Corporate comeuppance: Yup, there are few things that Bites likes more in the world than watching our corporate masters get soundly smacked for some dastardly deeds. So it was with glee and a big bucket of popcorn that Bites hunkered down in the front row to watch last week’s Capitol press conference on a new bill to limit secrecy agreements in lawsuits.
These are the nasty little tools that corporations use to prevent the public from learning about dangerous product defects, reckless profiteering or other important information that often gets pried loose in consumer lawsuits. Sen. Martha Escutia and our very own Assemblyman Darrell Steinberg each announced their very similar bills, both of which call for an end to the age-old corporate tradition of paying off victims of mishaps that affect public safety in exchange for their vow not to speak of the incidents. In days of yore, the practice was known as “extortion” or “bribery,” but in these heady days of buccaneering free-market capitalism, such tactics go by cheery, legitimate-sounding labels like “limiting your liability” or the more folksy “covering your ass.”
Two recent abusers of this kick-dirt-over-a-landmine approach to corporate problem-solving took center stage at last week’s stomp-fest: those amazing, exploding Firestone tires and the insurance companies that tried to duck their obligations after the Northridge earthquake.
At one point, Bites got a little misty as Marta Shugart, a Chowchilla woman whose Firestone tires blew out twice in one month, detailed the accidents that nearly killed her family. She said that if it weren’t for secret agreements in past settlements, she might have known that she was driving on trick tires.
“These money-loving corporations, whose sole concern is their bottom line, should in no way, shape or form be allowed to keep secrets that put lives in jeopardy,” Shugart said. Amen, sister!
In fact, Bites is left wondering why something like this hasn’t been passed before. But that thought lasted only about a micro-second before Bites remembered who controls this here state. Bills like this have been getting shot down in California for the past few years, most recently Sen. Adam Schiff’s SB 1254.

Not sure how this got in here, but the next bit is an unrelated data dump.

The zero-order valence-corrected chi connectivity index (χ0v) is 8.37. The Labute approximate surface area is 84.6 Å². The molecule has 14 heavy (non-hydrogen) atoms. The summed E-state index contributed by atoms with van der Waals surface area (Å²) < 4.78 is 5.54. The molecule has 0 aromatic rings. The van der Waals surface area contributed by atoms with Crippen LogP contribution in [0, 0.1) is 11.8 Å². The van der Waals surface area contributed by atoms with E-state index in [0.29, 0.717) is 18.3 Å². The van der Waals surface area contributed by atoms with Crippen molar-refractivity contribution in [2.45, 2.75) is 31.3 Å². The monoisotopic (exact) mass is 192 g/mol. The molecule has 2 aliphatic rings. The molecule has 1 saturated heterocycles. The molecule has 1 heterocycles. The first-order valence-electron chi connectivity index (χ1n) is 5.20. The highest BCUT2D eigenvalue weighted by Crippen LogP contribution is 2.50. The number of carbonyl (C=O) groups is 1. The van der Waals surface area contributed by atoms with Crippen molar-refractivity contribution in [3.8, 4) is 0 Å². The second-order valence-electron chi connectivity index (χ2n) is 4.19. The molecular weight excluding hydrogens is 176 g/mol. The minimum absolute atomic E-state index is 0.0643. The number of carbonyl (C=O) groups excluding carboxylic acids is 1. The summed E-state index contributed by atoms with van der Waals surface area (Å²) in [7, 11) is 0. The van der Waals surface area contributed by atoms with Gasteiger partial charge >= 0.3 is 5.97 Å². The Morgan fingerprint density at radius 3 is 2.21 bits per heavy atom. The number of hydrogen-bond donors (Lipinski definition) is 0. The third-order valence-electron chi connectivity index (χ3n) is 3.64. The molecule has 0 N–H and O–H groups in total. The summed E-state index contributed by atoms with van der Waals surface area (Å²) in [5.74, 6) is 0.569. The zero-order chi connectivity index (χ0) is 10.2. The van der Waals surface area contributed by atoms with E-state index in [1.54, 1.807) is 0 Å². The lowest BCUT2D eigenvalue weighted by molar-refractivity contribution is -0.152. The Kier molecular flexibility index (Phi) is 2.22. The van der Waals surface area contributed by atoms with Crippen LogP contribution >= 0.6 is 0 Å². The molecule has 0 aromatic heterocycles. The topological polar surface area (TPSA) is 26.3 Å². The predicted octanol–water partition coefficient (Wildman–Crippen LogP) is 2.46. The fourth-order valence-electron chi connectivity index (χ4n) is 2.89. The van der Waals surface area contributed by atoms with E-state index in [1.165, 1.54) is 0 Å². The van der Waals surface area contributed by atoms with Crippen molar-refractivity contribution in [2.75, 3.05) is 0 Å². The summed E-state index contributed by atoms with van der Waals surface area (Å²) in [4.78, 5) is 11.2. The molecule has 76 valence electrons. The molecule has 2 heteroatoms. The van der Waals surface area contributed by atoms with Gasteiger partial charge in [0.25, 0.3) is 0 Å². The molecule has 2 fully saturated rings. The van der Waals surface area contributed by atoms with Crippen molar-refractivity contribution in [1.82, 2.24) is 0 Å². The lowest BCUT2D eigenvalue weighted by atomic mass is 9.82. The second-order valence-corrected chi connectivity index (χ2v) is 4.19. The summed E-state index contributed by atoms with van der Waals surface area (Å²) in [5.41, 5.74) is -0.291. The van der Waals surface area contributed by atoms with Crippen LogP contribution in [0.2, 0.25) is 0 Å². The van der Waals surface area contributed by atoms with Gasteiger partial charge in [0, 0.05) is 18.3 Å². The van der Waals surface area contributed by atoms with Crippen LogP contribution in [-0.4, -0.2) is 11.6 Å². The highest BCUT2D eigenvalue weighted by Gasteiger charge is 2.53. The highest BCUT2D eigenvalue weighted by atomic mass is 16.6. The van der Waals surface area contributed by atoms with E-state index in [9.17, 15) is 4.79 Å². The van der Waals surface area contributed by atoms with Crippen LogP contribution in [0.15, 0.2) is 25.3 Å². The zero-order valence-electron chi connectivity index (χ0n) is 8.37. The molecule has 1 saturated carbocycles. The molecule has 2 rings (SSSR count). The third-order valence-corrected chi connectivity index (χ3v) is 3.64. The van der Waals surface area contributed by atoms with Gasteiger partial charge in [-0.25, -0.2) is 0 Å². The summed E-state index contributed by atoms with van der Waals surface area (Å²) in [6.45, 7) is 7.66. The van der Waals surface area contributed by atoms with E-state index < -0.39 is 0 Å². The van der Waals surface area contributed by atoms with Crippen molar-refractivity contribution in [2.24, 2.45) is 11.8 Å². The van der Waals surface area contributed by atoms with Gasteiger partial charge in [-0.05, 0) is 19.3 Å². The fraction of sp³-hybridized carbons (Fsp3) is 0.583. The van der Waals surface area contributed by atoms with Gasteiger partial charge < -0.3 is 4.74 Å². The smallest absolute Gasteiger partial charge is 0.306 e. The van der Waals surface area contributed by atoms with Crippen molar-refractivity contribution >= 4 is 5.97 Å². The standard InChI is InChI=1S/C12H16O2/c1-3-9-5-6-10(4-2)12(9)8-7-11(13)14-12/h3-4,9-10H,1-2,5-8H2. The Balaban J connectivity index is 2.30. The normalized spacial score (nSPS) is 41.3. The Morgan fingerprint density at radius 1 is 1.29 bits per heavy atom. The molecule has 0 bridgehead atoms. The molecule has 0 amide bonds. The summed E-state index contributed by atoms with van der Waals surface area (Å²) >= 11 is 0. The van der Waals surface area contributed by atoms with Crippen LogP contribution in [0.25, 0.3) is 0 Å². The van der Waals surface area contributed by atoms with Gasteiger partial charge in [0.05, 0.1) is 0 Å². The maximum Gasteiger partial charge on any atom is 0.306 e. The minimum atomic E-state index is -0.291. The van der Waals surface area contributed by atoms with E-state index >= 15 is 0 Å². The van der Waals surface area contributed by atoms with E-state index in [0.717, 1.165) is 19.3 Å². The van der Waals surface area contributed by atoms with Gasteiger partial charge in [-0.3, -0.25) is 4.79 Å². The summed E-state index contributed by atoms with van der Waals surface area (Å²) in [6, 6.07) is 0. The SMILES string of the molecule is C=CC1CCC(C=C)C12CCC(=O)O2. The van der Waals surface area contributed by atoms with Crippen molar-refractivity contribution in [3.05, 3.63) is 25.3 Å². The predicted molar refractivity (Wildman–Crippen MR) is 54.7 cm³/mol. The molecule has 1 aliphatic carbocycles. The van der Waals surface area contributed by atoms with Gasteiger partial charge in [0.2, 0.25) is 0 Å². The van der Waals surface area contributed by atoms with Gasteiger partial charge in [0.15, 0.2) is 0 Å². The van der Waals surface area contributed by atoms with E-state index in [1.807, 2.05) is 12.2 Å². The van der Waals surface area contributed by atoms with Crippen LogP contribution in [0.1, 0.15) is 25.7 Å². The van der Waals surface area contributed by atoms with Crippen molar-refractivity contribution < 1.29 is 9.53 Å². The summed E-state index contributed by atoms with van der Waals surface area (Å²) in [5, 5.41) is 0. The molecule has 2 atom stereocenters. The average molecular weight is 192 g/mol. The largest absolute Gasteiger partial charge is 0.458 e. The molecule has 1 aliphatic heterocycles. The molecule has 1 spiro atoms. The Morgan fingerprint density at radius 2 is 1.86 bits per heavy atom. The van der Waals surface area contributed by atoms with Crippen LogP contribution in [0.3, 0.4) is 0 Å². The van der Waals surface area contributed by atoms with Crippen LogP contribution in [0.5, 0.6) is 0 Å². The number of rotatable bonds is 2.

Whether Gov. Gray Davis and the Legislature will recognize the need to take this safety net away from the big dogs now is anybody’s guess, but these days Bites sure ain’t bettin’ on our money-hungry leaders to do the right thing.
Biker joy: It’s not easy being scrappy and indignant all the time. Why, sometimes, particularly around the holiday season, Bites feels downright warm and fuzzy. Get ready, folks, because this is one of those rare times.
In this season of over-the-top consumerism, it did Bites’ cynical heart good to see more than 100 Harley-Davidson owners from the Napa-Solano chapter ride into Sacramento on Saturday to deliver toys to the children staying in the local Ronald McDonald House.
No, you can’t get Big Macs there, but these places are homes-away-from-home for families whose children are ill and in the hospital, most of whom stay for free through the organization’s “adopt-a-family” program. The $8,000 in biker-delivered toys and food donations will serve at least 1200 children for the coming year.
Bites packed a year’s worth of sappy glee into one afternoon of watching the faces of the children, both past and present residents of the home, light up with excitement while riding the ponies, tossing footballs with Sacramento County sheriff’s deputies, and gorging on holiday treats.
Yet all that ended when the Santa on hand unilaterally denied without comment Bites’ one Christmas wish: public financing of political campaigns. That fat bastard is probably in league with the big toy companies. Bah, humbug!